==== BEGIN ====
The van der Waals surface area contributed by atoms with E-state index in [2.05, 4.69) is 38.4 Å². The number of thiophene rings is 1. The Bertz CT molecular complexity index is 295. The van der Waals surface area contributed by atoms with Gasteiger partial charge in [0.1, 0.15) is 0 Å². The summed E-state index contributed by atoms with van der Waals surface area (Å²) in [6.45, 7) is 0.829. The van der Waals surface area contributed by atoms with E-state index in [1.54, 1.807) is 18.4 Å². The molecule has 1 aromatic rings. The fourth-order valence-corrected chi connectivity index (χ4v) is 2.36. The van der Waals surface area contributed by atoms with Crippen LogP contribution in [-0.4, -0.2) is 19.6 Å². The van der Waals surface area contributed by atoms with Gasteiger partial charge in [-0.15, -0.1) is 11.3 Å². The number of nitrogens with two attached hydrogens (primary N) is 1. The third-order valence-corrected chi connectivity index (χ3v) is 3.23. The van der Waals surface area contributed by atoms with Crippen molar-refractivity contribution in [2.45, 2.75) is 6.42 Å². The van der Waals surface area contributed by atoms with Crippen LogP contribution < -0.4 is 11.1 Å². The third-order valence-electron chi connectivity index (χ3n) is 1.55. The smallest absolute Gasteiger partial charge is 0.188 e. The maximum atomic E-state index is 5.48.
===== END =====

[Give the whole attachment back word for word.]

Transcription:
The van der Waals surface area contributed by atoms with E-state index in [2.05, 4.69) is 38.4 Å². The number of thiophene rings is 1. The Bertz CT molecular complexity index is 295. The van der Waals surface area contributed by atoms with Gasteiger partial charge in [0.1, 0.15) is 0 Å². The summed E-state index contributed by atoms with van der Waals surface area (Å²) in [6.45, 7) is 0.829. The van der Waals surface area contributed by atoms with E-state index in [1.54, 1.807) is 18.4 Å². The molecule has 1 aromatic rings. The fourth-order valence-corrected chi connectivity index (χ4v) is 2.36. The van der Waals surface area contributed by atoms with Crippen LogP contribution in [-0.4, -0.2) is 19.6 Å². The van der Waals surface area contributed by atoms with Gasteiger partial charge in [-0.15, -0.1) is 11.3 Å². The number of nitrogens with two attached hydrogens (primary N) is 1. The third-order valence-corrected chi connectivity index (χ3v) is 3.23. The van der Waals surface area contributed by atoms with Crippen molar-refractivity contribution in [2.45, 2.75) is 6.42 Å². The van der Waals surface area contributed by atoms with Crippen LogP contribution < -0.4 is 11.1 Å². The third-order valence-electron chi connectivity index (χ3n) is 1.55. The smallest absolute Gasteiger partial charge is 0.188 e. The maximum atomic E-state index is 5.48.